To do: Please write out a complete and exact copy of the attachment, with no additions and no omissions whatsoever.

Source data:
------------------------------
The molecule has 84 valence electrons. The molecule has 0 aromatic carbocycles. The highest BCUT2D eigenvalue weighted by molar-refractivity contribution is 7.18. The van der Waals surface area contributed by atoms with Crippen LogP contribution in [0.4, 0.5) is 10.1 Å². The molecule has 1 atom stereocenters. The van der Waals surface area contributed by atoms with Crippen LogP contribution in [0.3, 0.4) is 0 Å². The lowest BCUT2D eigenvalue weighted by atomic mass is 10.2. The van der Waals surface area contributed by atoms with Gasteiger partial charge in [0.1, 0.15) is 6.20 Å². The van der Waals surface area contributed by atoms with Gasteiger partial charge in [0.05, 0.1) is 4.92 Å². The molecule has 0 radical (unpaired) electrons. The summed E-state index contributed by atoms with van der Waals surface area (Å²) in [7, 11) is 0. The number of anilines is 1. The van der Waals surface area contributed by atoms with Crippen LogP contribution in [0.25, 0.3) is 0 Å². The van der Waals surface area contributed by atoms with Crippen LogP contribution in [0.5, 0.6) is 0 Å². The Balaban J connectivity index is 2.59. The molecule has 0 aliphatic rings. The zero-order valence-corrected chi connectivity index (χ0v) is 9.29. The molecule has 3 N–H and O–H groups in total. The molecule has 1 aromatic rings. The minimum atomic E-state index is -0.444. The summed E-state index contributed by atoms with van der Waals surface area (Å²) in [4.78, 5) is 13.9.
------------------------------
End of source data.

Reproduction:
The molecule has 84 valence electrons. The molecule has 0 aromatic carbocycles. The highest BCUT2D eigenvalue weighted by molar-refractivity contribution is 7.18. The van der Waals surface area contributed by atoms with Crippen LogP contribution in [0.4, 0.5) is 10.1 Å². The molecule has 1 atom stereocenters. The van der Waals surface area contributed by atoms with Crippen LogP contribution in [0.3, 0.4) is 0 Å². The lowest BCUT2D eigenvalue weighted by atomic mass is 10.2. The van der Waals surface area contributed by atoms with Gasteiger partial charge in [0.1, 0.15) is 6.20 Å². The van der Waals surface area contributed by atoms with Gasteiger partial charge in [0.05, 0.1) is 4.92 Å². The molecule has 0 radical (unpaired) electrons. The summed E-state index contributed by atoms with van der Waals surface area (Å²) in [7, 11) is 0. The number of anilines is 1. The van der Waals surface area contributed by atoms with Crippen LogP contribution in [0.25, 0.3) is 0 Å². The van der Waals surface area contributed by atoms with Crippen LogP contribution in [0.5, 0.6) is 0 Å². The Balaban J connectivity index is 2.59. The molecule has 0 aliphatic rings. The zero-order valence-corrected chi connectivity index (χ0v) is 9.29. The molecule has 3 N–H and O–H groups in total. The molecule has 1 aromatic rings. The minimum atomic E-state index is -0.444. The summed E-state index contributed by atoms with van der Waals surface area (Å²) in [4.78, 5) is 13.9.